There are 73 endangered species within the park-32 of which are erratically imperiled. In 1992 Grandfather Mountain was recognized as an International Biosphere Reserve, of which there are only 600 in the world. A biosphere is a place on or near the
Earth’s surface that contains and supports living organisms. There are three parts to a biosphere, according to Andy: Lithoshphere (the solid surface of the Earth), Atmosphere (the layer of air that stretches above the lithosphere), and the Hydrosphere (the Earth’s water: on the surface, in the ground, and in the air). A biosphere reserve is an area of land or water that is protected by law in order to save the ecosystem, as well as the impact on the environment by humans. There are three main parts to a reserve: Core Zone (which is strongly protected, such as plants and animals), Buffer Zone (which surrounds the core zone and designed to allow viewing and touching plants and animals without destroying them by trampling, etc.), and the Transition Zone. A transition zone is an area for the local communities to have a hand in managing the resources through farming, fisheries, and other governmental activities.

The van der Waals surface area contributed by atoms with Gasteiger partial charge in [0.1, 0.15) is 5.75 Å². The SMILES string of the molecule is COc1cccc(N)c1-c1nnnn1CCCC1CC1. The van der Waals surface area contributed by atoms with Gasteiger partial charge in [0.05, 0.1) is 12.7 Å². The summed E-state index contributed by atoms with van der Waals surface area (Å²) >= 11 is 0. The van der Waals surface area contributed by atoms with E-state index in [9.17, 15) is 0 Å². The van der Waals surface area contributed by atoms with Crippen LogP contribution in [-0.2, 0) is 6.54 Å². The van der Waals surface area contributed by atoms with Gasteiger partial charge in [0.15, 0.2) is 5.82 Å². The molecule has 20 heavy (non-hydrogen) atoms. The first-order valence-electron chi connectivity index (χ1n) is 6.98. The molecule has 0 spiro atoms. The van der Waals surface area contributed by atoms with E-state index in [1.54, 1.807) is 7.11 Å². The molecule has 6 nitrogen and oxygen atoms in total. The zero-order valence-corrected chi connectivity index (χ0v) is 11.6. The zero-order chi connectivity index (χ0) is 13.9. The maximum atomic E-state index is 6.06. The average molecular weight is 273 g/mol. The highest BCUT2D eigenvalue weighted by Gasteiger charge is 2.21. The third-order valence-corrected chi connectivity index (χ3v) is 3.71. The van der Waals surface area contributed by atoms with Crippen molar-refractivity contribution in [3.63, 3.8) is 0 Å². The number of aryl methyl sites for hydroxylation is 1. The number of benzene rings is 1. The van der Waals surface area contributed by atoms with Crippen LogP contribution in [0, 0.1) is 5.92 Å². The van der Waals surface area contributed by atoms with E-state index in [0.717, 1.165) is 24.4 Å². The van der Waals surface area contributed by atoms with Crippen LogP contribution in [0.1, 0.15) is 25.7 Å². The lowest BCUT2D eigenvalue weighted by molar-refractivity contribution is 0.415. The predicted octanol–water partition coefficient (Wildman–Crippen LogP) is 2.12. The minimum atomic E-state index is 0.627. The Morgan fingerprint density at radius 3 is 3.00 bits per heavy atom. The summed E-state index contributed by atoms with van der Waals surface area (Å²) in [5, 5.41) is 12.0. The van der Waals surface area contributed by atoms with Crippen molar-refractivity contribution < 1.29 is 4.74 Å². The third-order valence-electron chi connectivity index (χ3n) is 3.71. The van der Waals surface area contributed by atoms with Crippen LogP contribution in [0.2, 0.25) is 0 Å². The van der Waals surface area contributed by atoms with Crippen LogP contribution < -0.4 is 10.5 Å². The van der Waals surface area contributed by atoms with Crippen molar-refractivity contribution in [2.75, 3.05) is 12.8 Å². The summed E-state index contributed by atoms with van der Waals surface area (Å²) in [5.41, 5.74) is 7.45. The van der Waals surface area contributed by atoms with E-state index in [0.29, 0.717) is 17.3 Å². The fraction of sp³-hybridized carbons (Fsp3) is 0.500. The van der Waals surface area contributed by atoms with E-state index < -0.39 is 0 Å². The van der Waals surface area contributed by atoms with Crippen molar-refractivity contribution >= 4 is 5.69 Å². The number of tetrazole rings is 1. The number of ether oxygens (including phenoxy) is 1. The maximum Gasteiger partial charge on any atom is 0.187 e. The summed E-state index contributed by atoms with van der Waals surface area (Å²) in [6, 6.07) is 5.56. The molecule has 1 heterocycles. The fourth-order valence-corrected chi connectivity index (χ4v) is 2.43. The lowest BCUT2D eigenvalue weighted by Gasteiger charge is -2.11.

Grandfather Mountain State Park has three of the five worldwide G1 occurrences. They are: The Spruce Fir Moss Spider (about the size of a pinhead), the Blue Ridge Golden Rod, and the FrullianIa Appalachiana (a liverwort).

Andy noted the reason the S.R 105 has not been widened as originally planned is because of the Eastern Small-footed Bat which migrates from Grandfather Mountain to Diamond Creek and to Beech Mountain. “To widen the road, Andy said, would disrupt the migratory pattern of this rare species”. This bat species is in the G3 category of which, species are only 21 to 100 occurrences worldwide.